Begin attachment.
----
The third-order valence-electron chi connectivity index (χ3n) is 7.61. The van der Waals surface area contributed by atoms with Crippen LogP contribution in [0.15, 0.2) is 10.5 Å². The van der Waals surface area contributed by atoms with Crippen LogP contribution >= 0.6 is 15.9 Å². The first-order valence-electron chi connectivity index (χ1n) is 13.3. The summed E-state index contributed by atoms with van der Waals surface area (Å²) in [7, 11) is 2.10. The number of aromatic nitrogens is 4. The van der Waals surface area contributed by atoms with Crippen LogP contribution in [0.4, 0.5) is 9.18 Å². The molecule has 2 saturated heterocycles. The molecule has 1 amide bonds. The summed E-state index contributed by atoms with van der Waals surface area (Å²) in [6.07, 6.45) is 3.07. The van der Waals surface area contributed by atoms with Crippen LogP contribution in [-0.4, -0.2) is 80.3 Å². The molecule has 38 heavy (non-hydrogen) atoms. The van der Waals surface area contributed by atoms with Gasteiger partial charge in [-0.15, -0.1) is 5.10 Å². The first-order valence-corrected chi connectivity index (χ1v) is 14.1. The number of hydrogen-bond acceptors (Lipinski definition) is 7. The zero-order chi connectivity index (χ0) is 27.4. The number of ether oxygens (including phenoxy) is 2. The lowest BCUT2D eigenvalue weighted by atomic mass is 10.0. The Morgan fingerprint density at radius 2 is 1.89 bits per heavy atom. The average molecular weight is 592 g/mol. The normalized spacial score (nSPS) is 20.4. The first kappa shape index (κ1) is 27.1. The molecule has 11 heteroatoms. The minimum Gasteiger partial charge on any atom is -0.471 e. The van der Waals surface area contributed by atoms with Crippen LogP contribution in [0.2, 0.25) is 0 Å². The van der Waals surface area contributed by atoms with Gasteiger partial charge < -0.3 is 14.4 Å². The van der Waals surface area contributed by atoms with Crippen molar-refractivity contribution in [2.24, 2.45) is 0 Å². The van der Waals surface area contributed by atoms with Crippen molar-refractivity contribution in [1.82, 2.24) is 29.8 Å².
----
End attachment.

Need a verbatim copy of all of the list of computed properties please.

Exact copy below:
The third-order valence-electron chi connectivity index (χ3n) is 7.61. The van der Waals surface area contributed by atoms with Crippen LogP contribution in [0.15, 0.2) is 10.5 Å². The van der Waals surface area contributed by atoms with Crippen LogP contribution >= 0.6 is 15.9 Å². The first-order valence-electron chi connectivity index (χ1n) is 13.3. The summed E-state index contributed by atoms with van der Waals surface area (Å²) in [7, 11) is 2.10. The number of aromatic nitrogens is 4. The van der Waals surface area contributed by atoms with Crippen LogP contribution in [0.4, 0.5) is 9.18 Å². The molecule has 2 saturated heterocycles. The molecule has 1 amide bonds. The summed E-state index contributed by atoms with van der Waals surface area (Å²) in [6.07, 6.45) is 3.07. The van der Waals surface area contributed by atoms with Crippen LogP contribution in [-0.4, -0.2) is 80.3 Å². The molecule has 38 heavy (non-hydrogen) atoms. The van der Waals surface area contributed by atoms with Gasteiger partial charge in [-0.15, -0.1) is 5.10 Å². The first-order valence-corrected chi connectivity index (χ1v) is 14.1. The number of hydrogen-bond acceptors (Lipinski definition) is 7. The zero-order chi connectivity index (χ0) is 27.4. The number of ether oxygens (including phenoxy) is 2. The lowest BCUT2D eigenvalue weighted by atomic mass is 10.0. The Morgan fingerprint density at radius 2 is 1.89 bits per heavy atom. The average molecular weight is 592 g/mol. The normalized spacial score (nSPS) is 20.4. The first kappa shape index (κ1) is 27.1. The molecule has 11 heteroatoms. The minimum Gasteiger partial charge on any atom is -0.471 e. The van der Waals surface area contributed by atoms with Crippen LogP contribution in [0.2, 0.25) is 0 Å². The van der Waals surface area contributed by atoms with Gasteiger partial charge < -0.3 is 14.4 Å². The van der Waals surface area contributed by atoms with Crippen molar-refractivity contribution in [2.24, 2.45) is 0 Å². The van der Waals surface area contributed by atoms with Crippen molar-refractivity contribution in [1.82, 2.24) is 29.8 Å².